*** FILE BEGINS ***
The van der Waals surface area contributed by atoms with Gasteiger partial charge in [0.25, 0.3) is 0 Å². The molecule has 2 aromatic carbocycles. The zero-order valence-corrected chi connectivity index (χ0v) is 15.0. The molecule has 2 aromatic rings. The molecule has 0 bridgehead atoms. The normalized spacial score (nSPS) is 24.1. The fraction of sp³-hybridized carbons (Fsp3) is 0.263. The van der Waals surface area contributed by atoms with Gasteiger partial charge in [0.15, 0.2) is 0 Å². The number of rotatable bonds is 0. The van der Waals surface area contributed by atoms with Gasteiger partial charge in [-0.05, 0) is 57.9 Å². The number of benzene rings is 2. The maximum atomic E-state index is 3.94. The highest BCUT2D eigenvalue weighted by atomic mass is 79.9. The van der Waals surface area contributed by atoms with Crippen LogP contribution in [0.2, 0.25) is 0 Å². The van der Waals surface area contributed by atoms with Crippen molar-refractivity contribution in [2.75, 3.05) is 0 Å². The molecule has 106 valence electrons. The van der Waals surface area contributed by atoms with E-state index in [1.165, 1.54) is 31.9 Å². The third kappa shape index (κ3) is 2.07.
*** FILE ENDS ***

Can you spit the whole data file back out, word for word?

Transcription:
The van der Waals surface area contributed by atoms with Gasteiger partial charge in [0.25, 0.3) is 0 Å². The molecule has 2 aromatic carbocycles. The zero-order valence-corrected chi connectivity index (χ0v) is 15.0. The molecule has 2 aromatic rings. The molecule has 0 bridgehead atoms. The normalized spacial score (nSPS) is 24.1. The fraction of sp³-hybridized carbons (Fsp3) is 0.263. The van der Waals surface area contributed by atoms with Gasteiger partial charge in [0.15, 0.2) is 0 Å². The number of rotatable bonds is 0. The van der Waals surface area contributed by atoms with Gasteiger partial charge in [-0.05, 0) is 57.9 Å². The number of benzene rings is 2. The maximum atomic E-state index is 3.94. The highest BCUT2D eigenvalue weighted by atomic mass is 79.9. The van der Waals surface area contributed by atoms with Crippen LogP contribution in [0.2, 0.25) is 0 Å². The van der Waals surface area contributed by atoms with Crippen molar-refractivity contribution in [2.75, 3.05) is 0 Å². The molecule has 106 valence electrons. The van der Waals surface area contributed by atoms with E-state index in [1.165, 1.54) is 31.9 Å². The third kappa shape index (κ3) is 2.07.